KN: 2019? Okay. 2019, and we got together because I was playing some solo stuff, and one of the Penn State Magazines wrote an article about me. And in the article, I said I wanted to start a band, and I knew James, James reached out and was like, ‘I can play,’ and then I knew Julie played the bass.

JL: Kristen and I were playing a song about going through a breakup and you get bangs, and we were playing this in one of our comedy shows, and I was playing bass on it, and Kristen was singing on it, and after that shows was when—that was the first time I met James, after that show. And he was like, ‘would you want to play in a band?’ And I was like, ‘yeah.’ 

KN: Yeah, Julie and I were writing comedy songs together.

LN: Technically, me and James were in a duet together. In a small little arrangement. 

JL: A jazz arrangement. 

JR: Yeah, Liam and I have jammed prior. 

LN: I don’t think we can say the name.


Did you guys play the same instruments in that duo together, or did you play other ones?

LN: Well, it’s funny because we both played the drums, but I think for that, it was mostly [James] on guitar and I was on drums.

JR: Yeah, I’m a drummer as well. I have a kit at my house, and I said, ‘Come over. Play these.’ And he did it. 


Can I ask about the origin story of your band’s name? What’s the significance of The Women’s National Hockey League?

KN: Yes. What is the significance? James?

JR: So, well, in the article, that was written about Kristen, she specifically stated that she wanted to start a girl band. And I said, if you have trouble finding girl musicians, I’ll play with you. So, the band’s foundation was it being a girl band.

KN: Intent, yeah.

JR: Yeah. That was the original concept, so that’s where the name came from. And I’m Canadian. I thought it would be a funny name. 

JL: And to be fair, I call everyone a ‘girl-ina’ anyways, so in some ways, it’s still true. 

KN: And the real Women’s National Hockey League—this is important—they just changed their name a couple of months ago. 

JR: Yeah, there’s no—there’s still a women’s national hockey league, that plays the sport hockey, ut that’s not what they’re called anymore.

KN: No, they changed their name, so it’s all—so everything’s fine.

JR: That cease and desist might not be fine. We’ll see.

KN: Yeah, but if any—if there’s any lawyers out there that can help us solidify that for free.

JL: My uncle has definitely said that he would help us. If it came down to it. Put that in the article. We have the law on our side. 

How long have you each been involved in music? Did you grow up in musical families, or was music something you discovered on your own? 

JL: Wait, Kris, do you want to tell [them] what we just discovered on Thursday?

KN: What did we discover?

JL: That everybody but you was a theater geek. 

KN: Well everyone in the band except for me was in theater. I was more theater-adjacent. But yeah, my family was pretty music, musical. My oldest brother was very musical and I wanted to be just like him. There’s my sweet story. 

LN: My mom doesn’t play much, but my brother started playing guitar around the same time I started playing drums, which was probably 2006. And then I learned drums because my dad, back in the 80s, was in a heavy-metal band called Heavy Sedation. 

JR: Hard-rock Joe!

JL: Wait, that’s awesome.

LN: And then he gave me—he found a bunch of his old t-shirts in his attic, and now we just have a stockpile of them.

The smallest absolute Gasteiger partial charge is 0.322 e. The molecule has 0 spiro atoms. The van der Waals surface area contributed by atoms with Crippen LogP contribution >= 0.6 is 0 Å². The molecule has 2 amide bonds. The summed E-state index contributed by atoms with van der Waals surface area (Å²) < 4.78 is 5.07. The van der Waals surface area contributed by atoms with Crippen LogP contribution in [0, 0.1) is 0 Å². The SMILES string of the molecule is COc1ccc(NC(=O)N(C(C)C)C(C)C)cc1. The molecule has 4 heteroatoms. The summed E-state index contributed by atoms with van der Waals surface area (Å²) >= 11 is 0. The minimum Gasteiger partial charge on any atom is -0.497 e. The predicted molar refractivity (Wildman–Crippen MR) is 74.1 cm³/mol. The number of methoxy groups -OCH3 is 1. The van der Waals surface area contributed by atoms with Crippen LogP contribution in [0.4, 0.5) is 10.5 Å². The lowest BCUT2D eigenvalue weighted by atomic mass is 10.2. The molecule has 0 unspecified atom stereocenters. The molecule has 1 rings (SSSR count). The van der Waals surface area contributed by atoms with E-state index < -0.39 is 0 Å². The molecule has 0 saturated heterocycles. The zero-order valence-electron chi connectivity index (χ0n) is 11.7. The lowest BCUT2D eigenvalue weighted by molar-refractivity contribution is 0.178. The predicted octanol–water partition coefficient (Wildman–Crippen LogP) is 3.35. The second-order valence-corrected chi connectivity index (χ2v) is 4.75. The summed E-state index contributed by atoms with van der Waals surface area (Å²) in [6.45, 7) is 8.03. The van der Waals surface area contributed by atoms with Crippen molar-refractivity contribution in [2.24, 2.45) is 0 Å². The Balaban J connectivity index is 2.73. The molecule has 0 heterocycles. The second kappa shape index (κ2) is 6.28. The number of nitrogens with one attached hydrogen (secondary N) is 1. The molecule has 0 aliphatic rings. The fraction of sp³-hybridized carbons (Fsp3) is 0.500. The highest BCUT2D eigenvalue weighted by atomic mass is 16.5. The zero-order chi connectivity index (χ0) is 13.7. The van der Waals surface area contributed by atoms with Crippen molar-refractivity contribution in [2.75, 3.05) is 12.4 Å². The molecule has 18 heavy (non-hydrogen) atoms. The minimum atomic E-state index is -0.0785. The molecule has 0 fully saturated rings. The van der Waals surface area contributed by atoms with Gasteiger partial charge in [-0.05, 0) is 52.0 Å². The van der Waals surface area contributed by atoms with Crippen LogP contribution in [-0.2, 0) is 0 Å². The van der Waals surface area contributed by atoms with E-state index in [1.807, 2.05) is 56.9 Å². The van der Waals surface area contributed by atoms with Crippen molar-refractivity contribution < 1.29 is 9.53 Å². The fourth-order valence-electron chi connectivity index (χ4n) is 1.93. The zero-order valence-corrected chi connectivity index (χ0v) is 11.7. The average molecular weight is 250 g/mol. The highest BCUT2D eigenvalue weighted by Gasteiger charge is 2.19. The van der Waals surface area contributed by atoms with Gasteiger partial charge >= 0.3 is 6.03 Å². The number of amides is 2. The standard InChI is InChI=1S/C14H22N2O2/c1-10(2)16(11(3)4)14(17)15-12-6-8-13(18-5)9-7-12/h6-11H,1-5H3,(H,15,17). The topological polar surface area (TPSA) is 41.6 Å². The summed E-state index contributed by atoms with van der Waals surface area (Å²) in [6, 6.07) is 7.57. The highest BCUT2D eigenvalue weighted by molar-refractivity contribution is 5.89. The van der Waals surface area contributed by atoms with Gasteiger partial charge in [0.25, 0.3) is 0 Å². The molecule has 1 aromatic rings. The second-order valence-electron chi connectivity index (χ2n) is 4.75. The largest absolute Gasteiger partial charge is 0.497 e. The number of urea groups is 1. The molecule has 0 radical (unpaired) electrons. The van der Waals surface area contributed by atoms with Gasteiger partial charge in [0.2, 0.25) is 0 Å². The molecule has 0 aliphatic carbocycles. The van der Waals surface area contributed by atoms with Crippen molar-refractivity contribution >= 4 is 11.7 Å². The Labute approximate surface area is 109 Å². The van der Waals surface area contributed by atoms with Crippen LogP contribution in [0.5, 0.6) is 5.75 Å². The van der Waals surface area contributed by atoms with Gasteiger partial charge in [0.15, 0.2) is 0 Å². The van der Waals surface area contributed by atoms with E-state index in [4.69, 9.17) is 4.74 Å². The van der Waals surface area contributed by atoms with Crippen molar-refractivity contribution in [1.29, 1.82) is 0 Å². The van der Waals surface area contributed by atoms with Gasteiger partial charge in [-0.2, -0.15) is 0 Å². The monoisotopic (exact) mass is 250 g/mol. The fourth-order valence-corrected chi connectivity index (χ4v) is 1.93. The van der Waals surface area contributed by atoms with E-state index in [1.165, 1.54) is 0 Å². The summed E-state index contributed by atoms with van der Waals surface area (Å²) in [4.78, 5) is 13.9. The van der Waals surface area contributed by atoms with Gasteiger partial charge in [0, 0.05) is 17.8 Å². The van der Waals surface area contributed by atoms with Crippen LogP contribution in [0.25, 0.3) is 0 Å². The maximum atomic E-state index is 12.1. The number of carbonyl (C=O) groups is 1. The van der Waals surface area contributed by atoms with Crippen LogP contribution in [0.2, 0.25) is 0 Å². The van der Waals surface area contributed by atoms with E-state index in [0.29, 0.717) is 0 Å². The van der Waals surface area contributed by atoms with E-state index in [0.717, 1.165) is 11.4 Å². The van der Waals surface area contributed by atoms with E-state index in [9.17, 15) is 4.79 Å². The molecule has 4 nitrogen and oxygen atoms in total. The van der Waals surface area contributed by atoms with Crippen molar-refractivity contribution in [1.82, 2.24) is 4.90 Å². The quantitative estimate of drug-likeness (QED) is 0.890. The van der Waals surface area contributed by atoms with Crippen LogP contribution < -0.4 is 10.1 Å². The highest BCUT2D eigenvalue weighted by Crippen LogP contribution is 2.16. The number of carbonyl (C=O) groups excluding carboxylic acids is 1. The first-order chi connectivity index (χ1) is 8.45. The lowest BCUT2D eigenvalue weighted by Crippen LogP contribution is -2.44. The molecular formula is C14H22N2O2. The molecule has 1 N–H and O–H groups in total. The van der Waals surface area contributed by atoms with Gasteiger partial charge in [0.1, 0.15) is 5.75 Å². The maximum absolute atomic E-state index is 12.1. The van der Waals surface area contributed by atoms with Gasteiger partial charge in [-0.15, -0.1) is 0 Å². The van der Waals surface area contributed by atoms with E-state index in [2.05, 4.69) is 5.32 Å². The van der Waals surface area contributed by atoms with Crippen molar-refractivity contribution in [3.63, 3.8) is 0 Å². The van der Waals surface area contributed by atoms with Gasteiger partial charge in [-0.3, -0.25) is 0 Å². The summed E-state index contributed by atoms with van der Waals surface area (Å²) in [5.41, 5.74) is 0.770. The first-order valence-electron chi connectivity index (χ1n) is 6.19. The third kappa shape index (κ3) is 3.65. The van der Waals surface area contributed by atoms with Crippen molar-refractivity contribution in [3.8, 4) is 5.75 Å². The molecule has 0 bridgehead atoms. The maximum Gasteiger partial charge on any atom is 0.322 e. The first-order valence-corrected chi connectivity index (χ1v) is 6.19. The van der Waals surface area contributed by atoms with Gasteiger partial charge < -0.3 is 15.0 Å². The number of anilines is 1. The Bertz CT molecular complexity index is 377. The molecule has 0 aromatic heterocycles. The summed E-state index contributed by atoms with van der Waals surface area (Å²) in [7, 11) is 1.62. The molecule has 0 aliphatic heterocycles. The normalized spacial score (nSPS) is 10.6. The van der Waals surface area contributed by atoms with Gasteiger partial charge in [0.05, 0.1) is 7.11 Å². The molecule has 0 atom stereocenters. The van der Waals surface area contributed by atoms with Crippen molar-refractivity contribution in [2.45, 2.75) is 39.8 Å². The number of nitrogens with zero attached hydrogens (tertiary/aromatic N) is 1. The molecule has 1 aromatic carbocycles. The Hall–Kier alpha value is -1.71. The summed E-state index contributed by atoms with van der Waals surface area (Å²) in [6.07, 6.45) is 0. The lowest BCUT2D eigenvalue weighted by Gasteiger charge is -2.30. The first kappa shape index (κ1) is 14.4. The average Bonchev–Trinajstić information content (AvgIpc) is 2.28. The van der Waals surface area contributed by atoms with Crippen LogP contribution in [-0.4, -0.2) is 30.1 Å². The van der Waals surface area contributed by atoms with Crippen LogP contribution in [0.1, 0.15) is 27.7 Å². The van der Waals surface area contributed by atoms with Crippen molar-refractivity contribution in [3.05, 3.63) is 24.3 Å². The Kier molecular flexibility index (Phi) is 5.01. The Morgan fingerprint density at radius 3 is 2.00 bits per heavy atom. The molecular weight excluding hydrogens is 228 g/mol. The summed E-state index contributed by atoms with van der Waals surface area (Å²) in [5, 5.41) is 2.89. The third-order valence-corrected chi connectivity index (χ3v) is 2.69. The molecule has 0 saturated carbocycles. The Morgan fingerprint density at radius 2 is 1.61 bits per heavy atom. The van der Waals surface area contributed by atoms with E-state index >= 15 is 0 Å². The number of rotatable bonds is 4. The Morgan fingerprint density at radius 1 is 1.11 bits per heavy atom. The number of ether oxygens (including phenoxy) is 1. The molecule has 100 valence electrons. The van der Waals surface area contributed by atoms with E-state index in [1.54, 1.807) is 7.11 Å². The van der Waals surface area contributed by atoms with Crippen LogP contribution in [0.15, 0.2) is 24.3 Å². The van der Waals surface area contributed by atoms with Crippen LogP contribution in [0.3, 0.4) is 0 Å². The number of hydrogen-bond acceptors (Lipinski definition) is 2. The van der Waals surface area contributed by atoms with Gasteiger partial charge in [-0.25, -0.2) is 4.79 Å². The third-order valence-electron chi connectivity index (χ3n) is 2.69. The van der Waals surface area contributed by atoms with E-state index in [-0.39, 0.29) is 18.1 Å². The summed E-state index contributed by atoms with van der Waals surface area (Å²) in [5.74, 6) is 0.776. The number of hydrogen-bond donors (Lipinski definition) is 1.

JR: I gotta get one of those. 

KN: That could be our new band uniform. We don’t have one. 

JL: That’d be sick, actually. 

JR: I didn’t grow up in an extremely musical household. My parents were lovers of music, but weren’t avid musicians themselves. But they’re very encouraging. 

JL: Yeah, I grew up—like my dad is in a band, he’s in a dad-rock band, so there was always music around. I was in band and stuff, but definitely didn’t like truly start enjoying playing music until this band was started, for myself. Because I want more fun.


You mentioned that all of you were in theater, I was just wondering, were you in cast or crew, and did that kind of form some of your interests in film?

LN: I did both, and I recommend that anyone who is interested in theater, regardless of what you do, you should try to do stage and acting on stage. I think it’s important to get that balance. ‘Cause like, if you just do acting—most people obviously, when they get into it, they just wanna act, but it’s important to remember how much behind the scenes work goes into putting these productions on.

JL: And I hear that, and I recognize that, and I was only in the cast. 

JR: I always went cast, and then if I didn’t like the show, I would just join [the pit band]. 

KN: And I was not in theater. 

JR: Where would you sit in the audience?

KN: In the audience, I would probably sit—I’d probably ask my friends, ‘okay, where do you project to the best?’


Your first EP is titled “We’re Young, We’re Hot, We’re Best Friends.” How do your close friendships shape the dynamic of the band?

KN: How does our friendship shape our dynamic?

JL: I would say it just makes us way more comfortable with each other and honest and we play a lot better when we can have a laugh every once in a while. ‘Cause it’s hard when things get too serious or too businessy, but if we’re able to have a friendship, it means that we have a level of respect for each other already and that makes us bond and play better.

KN: That’s a good answer.

JL: Thank you, I just came up with that on the spot, but I think it’s true. 


To go off that, how does your closeness impact the creative process and your performances?